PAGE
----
My vacation in the Philippines is almost over. By noon tomorrow, I will be at the NAIA’s Terminal 3 dragging my suitcase to the check-in counter and hoping that the its weight does not exceed my baggage allowance. Although most of the time, I don’t care if it does. If I have to pay extra for the excess weight, I would, as long as I have my Manapla puto, my dulce gatas, my hopia and all my other baons to Seoul in that huge maleta!And on my last afternoon, I met with my former assistants Amy and Jenelyn at the Mall of Asia in Pasay City. I really don’t like huge malls; just too much people. There’s just one place I like in this mall: that alley by the south wing where they sell bibingkas and other local delicacies.
After shopping and enjoying our bibingkas, we headed to the mall’s Seaside Boulevard for one reason: to catch the Manila Bay sunset. When I was still working in Manila, I’d usually catch the sunset from an office window or while I was passing through Roxas Boulevard. It was just one glance and that was it. I guess I took it for granted. One of the most spectacular sunsets in the world, that is.
And today, my last afternoon in Manila, I just needed to take a glimpse once more of that spectacular sight of the sun setting on the bay.
And so, along with a few hundred people strolling, sitting and relaxing by the bayside, where there were a few rides for kids and a few statues that pay homage to the Filipino professionals, Amy, Jenelyn and I waited for sundown. I wasn’t sure if I was the only one in that area who was excited about the time passing. I shouldn’t be actually rushing time as I would have to leave home again, and be away from friends and family once more. But I think all these years, I am used to that arrangement already.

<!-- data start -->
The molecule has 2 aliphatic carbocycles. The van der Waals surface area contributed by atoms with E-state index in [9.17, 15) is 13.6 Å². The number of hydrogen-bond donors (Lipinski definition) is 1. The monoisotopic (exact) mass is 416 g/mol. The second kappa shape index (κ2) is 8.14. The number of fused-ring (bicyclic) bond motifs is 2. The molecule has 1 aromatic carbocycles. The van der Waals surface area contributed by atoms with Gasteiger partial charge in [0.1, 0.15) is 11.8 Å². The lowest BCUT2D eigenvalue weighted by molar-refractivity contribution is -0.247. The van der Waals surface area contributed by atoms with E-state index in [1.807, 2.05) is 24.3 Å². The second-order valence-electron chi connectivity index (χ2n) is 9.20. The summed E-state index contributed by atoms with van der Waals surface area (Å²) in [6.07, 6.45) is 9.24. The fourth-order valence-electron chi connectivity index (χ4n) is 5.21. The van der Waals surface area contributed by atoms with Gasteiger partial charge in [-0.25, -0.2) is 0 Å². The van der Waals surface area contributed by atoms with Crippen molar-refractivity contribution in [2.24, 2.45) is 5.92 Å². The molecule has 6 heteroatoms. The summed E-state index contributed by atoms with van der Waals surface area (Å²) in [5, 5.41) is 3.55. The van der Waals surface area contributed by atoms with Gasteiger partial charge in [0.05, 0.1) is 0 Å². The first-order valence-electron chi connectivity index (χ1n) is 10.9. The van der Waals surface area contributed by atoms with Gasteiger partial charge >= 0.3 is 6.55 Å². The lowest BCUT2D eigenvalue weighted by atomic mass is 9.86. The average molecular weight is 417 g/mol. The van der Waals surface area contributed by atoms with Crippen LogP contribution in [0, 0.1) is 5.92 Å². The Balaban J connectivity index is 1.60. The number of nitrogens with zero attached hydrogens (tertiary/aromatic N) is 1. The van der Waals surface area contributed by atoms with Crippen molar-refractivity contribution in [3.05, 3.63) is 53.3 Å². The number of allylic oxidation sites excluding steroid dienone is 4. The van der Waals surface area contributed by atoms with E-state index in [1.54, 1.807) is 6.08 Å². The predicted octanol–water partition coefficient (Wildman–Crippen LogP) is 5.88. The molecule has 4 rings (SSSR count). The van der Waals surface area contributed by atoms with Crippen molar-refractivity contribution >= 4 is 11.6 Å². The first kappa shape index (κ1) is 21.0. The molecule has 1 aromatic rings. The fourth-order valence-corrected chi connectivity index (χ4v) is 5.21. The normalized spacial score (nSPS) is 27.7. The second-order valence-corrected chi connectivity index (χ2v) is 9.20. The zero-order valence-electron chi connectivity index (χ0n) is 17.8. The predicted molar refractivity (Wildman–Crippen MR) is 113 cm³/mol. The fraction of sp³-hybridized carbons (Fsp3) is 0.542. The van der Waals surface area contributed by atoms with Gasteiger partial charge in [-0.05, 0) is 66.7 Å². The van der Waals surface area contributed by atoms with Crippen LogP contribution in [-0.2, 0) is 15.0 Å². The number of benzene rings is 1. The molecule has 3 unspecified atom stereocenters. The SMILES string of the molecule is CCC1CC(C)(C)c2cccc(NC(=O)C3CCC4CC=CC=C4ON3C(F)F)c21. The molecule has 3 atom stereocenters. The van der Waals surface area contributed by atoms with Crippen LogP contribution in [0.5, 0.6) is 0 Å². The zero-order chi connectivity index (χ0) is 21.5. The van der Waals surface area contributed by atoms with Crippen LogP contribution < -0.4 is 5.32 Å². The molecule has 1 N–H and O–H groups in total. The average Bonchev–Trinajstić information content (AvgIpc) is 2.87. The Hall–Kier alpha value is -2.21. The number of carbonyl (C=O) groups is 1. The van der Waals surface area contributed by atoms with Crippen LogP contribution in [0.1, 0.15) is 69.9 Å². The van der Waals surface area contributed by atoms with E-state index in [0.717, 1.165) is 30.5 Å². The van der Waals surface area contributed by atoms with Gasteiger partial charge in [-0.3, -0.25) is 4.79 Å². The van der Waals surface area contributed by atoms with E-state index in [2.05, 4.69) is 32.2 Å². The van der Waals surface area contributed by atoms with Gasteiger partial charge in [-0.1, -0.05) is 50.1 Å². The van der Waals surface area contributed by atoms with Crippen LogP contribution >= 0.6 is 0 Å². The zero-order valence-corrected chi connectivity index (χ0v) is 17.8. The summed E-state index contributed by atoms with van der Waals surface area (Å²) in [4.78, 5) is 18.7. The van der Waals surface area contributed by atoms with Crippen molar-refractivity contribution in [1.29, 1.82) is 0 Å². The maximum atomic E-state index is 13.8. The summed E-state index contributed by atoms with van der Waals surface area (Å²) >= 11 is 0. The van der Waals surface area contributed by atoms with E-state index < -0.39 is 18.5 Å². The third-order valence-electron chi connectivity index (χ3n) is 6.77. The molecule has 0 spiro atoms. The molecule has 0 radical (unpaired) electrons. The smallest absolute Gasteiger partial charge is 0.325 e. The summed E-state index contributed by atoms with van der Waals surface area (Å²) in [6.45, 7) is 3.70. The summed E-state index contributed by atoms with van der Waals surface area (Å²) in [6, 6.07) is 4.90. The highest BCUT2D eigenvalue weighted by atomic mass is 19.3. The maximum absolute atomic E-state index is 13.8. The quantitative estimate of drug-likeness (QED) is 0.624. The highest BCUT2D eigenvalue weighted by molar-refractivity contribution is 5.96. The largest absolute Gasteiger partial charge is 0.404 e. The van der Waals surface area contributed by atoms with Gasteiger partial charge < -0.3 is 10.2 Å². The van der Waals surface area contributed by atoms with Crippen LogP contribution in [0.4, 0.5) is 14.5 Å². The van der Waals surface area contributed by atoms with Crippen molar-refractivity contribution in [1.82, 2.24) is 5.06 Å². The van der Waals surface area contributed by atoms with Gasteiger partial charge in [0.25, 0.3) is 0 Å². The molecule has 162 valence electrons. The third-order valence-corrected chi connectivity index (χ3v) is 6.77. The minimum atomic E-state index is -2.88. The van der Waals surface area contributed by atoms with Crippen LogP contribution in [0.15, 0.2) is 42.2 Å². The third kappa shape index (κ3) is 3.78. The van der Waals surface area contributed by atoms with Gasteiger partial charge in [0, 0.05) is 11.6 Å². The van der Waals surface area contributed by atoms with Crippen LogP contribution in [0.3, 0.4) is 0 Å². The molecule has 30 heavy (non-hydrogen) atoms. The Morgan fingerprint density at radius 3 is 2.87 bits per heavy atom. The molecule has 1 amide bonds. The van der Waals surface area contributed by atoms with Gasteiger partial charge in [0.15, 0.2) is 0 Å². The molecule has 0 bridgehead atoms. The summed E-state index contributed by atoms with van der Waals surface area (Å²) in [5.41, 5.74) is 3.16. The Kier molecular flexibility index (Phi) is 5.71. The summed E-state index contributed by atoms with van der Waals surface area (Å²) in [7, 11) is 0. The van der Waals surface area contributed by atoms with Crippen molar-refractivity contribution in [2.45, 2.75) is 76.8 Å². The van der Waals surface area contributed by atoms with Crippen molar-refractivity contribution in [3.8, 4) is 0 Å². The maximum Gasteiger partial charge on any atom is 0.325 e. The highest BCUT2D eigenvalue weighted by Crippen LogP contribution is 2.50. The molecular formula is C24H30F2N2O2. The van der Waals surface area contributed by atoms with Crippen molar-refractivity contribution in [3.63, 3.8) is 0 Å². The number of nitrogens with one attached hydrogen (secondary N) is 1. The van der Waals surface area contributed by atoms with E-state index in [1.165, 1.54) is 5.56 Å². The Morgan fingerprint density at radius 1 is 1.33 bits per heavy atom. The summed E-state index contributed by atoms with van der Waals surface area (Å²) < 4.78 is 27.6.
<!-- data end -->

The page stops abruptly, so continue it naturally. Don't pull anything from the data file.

A tourist boat roaming the Manila Bay, a few birds flying above and clouds by the horizon completed the picture. No wonder people flock to Manila Bay at this time of the afternoon. From Manila’s Baywalk area to the Cultural Center of the Philippines Complex, and down to our spot, hundreds must also be sitting along the boulevard facing the horizon, not just eagerly awaiting for the same moment, but also enjoying a picture of serenity the bay offers at this time of the day.
Finally, the sun was finally nearing the horizon, which was now turning red, and the sun getting bigger but sinking. A huge, circular orange-red ball of light slowly dipping down past the straight line of the horizon with its colors reflecting on the waters below it and the darkening skies above it. This was the experience I took for granted before. This was the experience I missed.
At this moment, all eyes must have been fixed towards the horizon just like mine; but not everyone was trying to remember this sight and experience like it was their last. Unlike me, they can always come here tomorrow or any day they want; I could not. They can always walk towards the bay and watch one of the most spectacular sunsets in the world any afternoon they want.
But for me, at least for now, this had to do and had to be…my last Manila Bay sunset.